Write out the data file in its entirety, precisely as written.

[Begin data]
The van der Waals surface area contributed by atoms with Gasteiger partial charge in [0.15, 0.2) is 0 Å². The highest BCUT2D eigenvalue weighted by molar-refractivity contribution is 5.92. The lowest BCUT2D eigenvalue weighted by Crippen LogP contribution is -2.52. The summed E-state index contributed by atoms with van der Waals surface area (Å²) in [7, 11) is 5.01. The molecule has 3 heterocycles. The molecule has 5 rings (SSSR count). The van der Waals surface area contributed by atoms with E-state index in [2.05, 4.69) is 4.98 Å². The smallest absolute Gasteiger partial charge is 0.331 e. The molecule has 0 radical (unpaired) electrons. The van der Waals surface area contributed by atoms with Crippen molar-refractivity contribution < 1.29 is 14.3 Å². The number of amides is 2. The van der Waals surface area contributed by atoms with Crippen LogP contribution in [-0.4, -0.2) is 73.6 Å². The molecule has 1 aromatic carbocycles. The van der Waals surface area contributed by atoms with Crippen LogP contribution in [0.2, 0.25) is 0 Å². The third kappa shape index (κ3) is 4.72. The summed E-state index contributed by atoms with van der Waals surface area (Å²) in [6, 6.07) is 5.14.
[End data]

The van der Waals surface area contributed by atoms with Gasteiger partial charge in [0.15, 0.2) is 0 Å². The highest BCUT2D eigenvalue weighted by molar-refractivity contribution is 5.92. The lowest BCUT2D eigenvalue weighted by Crippen LogP contribution is -2.52. The summed E-state index contributed by atoms with van der Waals surface area (Å²) in [7, 11) is 5.01. The molecule has 3 heterocycles. The molecule has 5 rings (SSSR count). The van der Waals surface area contributed by atoms with E-state index in [2.05, 4.69) is 4.98 Å². The smallest absolute Gasteiger partial charge is 0.331 e. The molecule has 0 radical (unpaired) electrons. The van der Waals surface area contributed by atoms with Crippen molar-refractivity contribution < 1.29 is 14.3 Å². The number of amides is 2. The van der Waals surface area contributed by atoms with Crippen LogP contribution in [-0.4, -0.2) is 73.6 Å². The molecule has 1 aromatic carbocycles. The van der Waals surface area contributed by atoms with Crippen LogP contribution in [0.2, 0.25) is 0 Å². The third kappa shape index (κ3) is 4.72. The summed E-state index contributed by atoms with van der Waals surface area (Å²) in [6, 6.07) is 5.14.